From VA Senate Majority Leader Dick Saslaw:
We’re halfway through the 2022 session, with less than 30 days left and plenty of work ahead. The Senate is focused on the differences in bills passed by the House of Delegates and vice-versa. All eyes are on the money committees as they revealed their respective spending plans for the biennium. With federal dollars and disciplined stewardship over Virginia’s finances during the pandemic, we find the Commonwealth on solid fiscal footing. Being in this good of shape, we have the chance to pay attention to long-neglected line items such as health and human services, which includes mental health issues that have been exacerbated by the pandemic.
Governor Youngkin inherited a well-run state with an important Triple-A bond rating plus an impressive surplus as a result of dialing it back during the last biennium. Let me be clear, the outlook without ARPA, PPA, and other federal money is still unclear. The Senate’s proposal is based on sustainability. Much of state spending is dictated by constitutional obligations, especially when it comes to our 143 localities for such things as education, transportation, and other aid to local government.
The bottom line is that we operate with a balanced budget. I’ve served on the Senate Finance and Appropriations Committee (SFAC) for a very long time. When making a major policy change with long-term effects, it is wise to be prudent and be aware of the long game. Eliminating the grocery tax means decreasing a revenue source that our schools need. Trust me, based on history from the “No Car Tax” pledge, that shortfall will be made up elsewhere. There was also talk of suspending the gas tax dedicated to transportation infrastructure, but neither budget contained that proposal.
Delivering my K-12 Education Subcommittee Report to SFAC
The SFAC reports can be found at this link. One underlying premise of the Senate budget plan is to continue much-needed strategic investments in K-12 and higher education. We must invest in public education to develop a skilled workforce pipeline for the future. We recognized the value of key contributors such as teachers, law enforcement, and state employees that keep us safe and benefit Virginians from across the Commonwealth. Among other things, we are striving to protect our natural resources and invest in long-deferred spending for behavioral health and our most vulnerable citizens.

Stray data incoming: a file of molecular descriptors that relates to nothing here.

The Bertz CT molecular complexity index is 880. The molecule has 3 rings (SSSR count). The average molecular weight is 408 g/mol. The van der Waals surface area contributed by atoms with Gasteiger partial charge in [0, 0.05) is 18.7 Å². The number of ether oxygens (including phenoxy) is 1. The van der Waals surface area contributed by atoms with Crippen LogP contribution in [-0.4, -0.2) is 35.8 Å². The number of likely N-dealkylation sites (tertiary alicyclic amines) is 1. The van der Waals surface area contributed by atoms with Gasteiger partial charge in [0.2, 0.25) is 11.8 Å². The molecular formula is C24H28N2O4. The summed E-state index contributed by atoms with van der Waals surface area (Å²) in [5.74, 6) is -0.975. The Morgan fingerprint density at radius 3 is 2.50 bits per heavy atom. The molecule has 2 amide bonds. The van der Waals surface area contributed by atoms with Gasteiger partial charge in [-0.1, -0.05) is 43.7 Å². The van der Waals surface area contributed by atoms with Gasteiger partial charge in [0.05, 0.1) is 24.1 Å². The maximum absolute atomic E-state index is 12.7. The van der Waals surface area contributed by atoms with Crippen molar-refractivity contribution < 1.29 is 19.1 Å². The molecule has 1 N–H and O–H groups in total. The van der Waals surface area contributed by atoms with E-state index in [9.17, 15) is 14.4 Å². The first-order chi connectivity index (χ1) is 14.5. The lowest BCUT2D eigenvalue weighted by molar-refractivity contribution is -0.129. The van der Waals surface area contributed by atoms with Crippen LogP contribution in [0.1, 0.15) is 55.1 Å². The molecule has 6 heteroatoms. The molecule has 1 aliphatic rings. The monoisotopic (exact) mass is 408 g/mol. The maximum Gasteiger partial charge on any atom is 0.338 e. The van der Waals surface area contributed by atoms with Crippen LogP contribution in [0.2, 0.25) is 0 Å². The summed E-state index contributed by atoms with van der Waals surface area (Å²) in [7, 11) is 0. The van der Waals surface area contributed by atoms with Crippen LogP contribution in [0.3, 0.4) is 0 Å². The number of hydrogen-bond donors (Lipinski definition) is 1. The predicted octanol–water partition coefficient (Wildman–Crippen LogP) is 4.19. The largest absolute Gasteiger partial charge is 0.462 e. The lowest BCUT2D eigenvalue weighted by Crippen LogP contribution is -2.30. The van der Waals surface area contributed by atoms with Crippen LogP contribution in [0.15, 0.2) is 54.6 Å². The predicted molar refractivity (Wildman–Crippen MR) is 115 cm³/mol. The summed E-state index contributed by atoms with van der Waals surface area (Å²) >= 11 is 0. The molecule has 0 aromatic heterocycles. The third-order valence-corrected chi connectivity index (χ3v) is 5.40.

Source: PEW Research
Turning back to Crossover, this year we have seen unprecedented attacks on our public schools, working families, and public health. Our blue firewall in the Senate has stood strong against bills attempting to unwind legislative progress made in the past session, such as increasing the minimum wage. The Senate has also put in the work to pass other meaningful legislation.
On Valentine’s Day, the Senate passed a resolution that puts Virginia one step closer to ridding anti-gay marriage language from our Constitution. The Senate has also passed SJ 1, a law that would change our Constitution to automatically restore the rights of felons upon completion of their incarceration. If the House of Delegates were to pass these measures, they would be placed on the ballot this November, because any change to our constitution requires a referendum. Given both of these resolutions had companions in the House, it is highly unlikely they will make it to the ballot this fall.
The Senate finally passed SB 108, which prohibits the use of solitary confinement in our correctional facilities except for inherent danger to the inmate. Both the Senate and House passed legislation that provides health insurance for Realtors––an initiative that has been trying to pass the General Assembly for years. We also addressed the concerns of dog breeder violations by cracking down on the mistreatment of animals and codifying state oversight for animal research facilities through SB 604 and SB 535.
Turning to gun violence prevention, the Senate also passed a number of gun reforms, such as the bill to establish a Center for Firearm Violence Intervention and Prevention. We pushed for sensible gun control measures, such as SB 310, which prohibits “ghost guns” from being manufactured and distributed, and SB 643, which makes it a felony to remove a serial number from a firearm, or knowingly be in possession of a gun with an altered serial number.
These bills now face the daunting task of passing the House of Delegates. And while most of this legislation may face an uphill journey over in the House of Delegates, I am proud of the hard work of our Senate Democrats. We will continue to fight for fair and responsible policies as well as a well-balanced biennial budget.
Be safe and be well,
Senator Dick Saslaw